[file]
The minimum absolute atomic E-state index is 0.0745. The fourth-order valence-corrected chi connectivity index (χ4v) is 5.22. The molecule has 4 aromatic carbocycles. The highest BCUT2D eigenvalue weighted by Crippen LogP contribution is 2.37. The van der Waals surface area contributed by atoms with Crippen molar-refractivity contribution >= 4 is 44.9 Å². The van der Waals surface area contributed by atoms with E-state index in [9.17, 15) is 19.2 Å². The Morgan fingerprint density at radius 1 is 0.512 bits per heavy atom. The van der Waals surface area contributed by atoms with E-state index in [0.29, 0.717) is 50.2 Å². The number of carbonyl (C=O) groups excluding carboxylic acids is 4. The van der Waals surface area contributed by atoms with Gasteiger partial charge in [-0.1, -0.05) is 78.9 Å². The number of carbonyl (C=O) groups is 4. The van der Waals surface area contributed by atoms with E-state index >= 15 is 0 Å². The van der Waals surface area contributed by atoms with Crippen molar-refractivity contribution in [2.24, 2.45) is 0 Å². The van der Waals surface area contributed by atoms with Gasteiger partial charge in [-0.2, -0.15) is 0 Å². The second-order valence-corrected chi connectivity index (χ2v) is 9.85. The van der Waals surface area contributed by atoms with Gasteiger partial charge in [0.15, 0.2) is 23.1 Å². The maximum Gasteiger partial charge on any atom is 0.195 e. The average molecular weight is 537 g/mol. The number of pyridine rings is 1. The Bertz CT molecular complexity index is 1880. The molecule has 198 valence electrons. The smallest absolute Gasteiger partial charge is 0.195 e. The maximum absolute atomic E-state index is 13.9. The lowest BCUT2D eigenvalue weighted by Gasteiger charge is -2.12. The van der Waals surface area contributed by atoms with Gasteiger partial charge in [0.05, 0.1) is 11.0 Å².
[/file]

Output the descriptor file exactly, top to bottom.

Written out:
The minimum absolute atomic E-state index is 0.0745. The fourth-order valence-corrected chi connectivity index (χ4v) is 5.22. The molecule has 4 aromatic carbocycles. The highest BCUT2D eigenvalue weighted by Crippen LogP contribution is 2.37. The van der Waals surface area contributed by atoms with Crippen molar-refractivity contribution >= 4 is 44.9 Å². The van der Waals surface area contributed by atoms with E-state index in [9.17, 15) is 19.2 Å². The Morgan fingerprint density at radius 1 is 0.512 bits per heavy atom. The van der Waals surface area contributed by atoms with E-state index in [0.29, 0.717) is 50.2 Å². The number of carbonyl (C=O) groups excluding carboxylic acids is 4. The van der Waals surface area contributed by atoms with Gasteiger partial charge in [-0.1, -0.05) is 78.9 Å². The number of carbonyl (C=O) groups is 4. The van der Waals surface area contributed by atoms with E-state index >= 15 is 0 Å². The van der Waals surface area contributed by atoms with Crippen molar-refractivity contribution in [2.24, 2.45) is 0 Å². The van der Waals surface area contributed by atoms with Gasteiger partial charge in [-0.2, -0.15) is 0 Å². The second-order valence-corrected chi connectivity index (χ2v) is 9.85. The van der Waals surface area contributed by atoms with Gasteiger partial charge in [0.15, 0.2) is 23.1 Å². The maximum Gasteiger partial charge on any atom is 0.195 e. The average molecular weight is 537 g/mol. The number of pyridine rings is 1. The Bertz CT molecular complexity index is 1880. The molecule has 198 valence electrons. The smallest absolute Gasteiger partial charge is 0.195 e. The maximum absolute atomic E-state index is 13.9. The lowest BCUT2D eigenvalue weighted by Gasteiger charge is -2.12. The van der Waals surface area contributed by atoms with Gasteiger partial charge in [0.05, 0.1) is 11.0 Å².